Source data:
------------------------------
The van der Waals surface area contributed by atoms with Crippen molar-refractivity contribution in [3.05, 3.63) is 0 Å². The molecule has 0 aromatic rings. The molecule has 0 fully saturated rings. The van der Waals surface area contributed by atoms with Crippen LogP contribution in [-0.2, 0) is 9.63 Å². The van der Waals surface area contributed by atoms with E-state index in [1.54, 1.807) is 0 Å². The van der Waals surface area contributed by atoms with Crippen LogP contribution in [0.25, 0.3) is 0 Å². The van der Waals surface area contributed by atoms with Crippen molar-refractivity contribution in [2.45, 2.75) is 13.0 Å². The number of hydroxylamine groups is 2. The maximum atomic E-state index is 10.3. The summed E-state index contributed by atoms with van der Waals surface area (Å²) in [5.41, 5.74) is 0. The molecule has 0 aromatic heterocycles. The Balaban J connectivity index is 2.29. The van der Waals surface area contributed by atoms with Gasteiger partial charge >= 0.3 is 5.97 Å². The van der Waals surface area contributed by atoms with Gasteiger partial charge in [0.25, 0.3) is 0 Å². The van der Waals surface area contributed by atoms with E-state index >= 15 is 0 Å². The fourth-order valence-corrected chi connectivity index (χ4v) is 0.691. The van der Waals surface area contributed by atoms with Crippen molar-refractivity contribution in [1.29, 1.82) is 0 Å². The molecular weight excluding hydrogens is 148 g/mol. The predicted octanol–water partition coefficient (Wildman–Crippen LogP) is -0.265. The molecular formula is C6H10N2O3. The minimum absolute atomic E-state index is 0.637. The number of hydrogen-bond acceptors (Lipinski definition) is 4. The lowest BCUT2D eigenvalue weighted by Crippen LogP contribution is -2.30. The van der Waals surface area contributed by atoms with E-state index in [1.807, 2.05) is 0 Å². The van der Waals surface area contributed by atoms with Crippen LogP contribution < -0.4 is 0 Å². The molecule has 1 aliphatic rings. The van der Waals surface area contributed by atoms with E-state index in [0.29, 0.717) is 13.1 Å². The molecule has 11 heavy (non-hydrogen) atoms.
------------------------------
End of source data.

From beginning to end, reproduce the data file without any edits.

The van der Waals surface area contributed by atoms with Crippen molar-refractivity contribution in [3.05, 3.63) is 0 Å². The molecule has 0 aromatic rings. The molecule has 0 fully saturated rings. The van der Waals surface area contributed by atoms with Crippen LogP contribution in [-0.2, 0) is 9.63 Å². The van der Waals surface area contributed by atoms with E-state index in [1.54, 1.807) is 0 Å². The van der Waals surface area contributed by atoms with Crippen LogP contribution in [0.25, 0.3) is 0 Å². The van der Waals surface area contributed by atoms with Crippen molar-refractivity contribution in [2.45, 2.75) is 13.0 Å². The number of hydroxylamine groups is 2. The maximum atomic E-state index is 10.3. The summed E-state index contributed by atoms with van der Waals surface area (Å²) in [5.41, 5.74) is 0. The molecule has 0 aromatic heterocycles. The Balaban J connectivity index is 2.29. The van der Waals surface area contributed by atoms with Gasteiger partial charge >= 0.3 is 5.97 Å². The van der Waals surface area contributed by atoms with Gasteiger partial charge in [0.25, 0.3) is 0 Å². The van der Waals surface area contributed by atoms with E-state index >= 15 is 0 Å². The fourth-order valence-corrected chi connectivity index (χ4v) is 0.691. The van der Waals surface area contributed by atoms with Crippen molar-refractivity contribution in [1.29, 1.82) is 0 Å². The molecular weight excluding hydrogens is 148 g/mol. The predicted octanol–water partition coefficient (Wildman–Crippen LogP) is -0.265. The molecular formula is C6H10N2O3. The minimum absolute atomic E-state index is 0.637. The number of hydrogen-bond acceptors (Lipinski definition) is 4. The lowest BCUT2D eigenvalue weighted by Crippen LogP contribution is -2.30. The van der Waals surface area contributed by atoms with E-state index in [1.807, 2.05) is 0 Å². The van der Waals surface area contributed by atoms with Crippen LogP contribution < -0.4 is 0 Å². The molecule has 1 aliphatic rings. The van der Waals surface area contributed by atoms with E-state index in [0.29, 0.717) is 13.1 Å². The molecule has 11 heavy (non-hydrogen) atoms.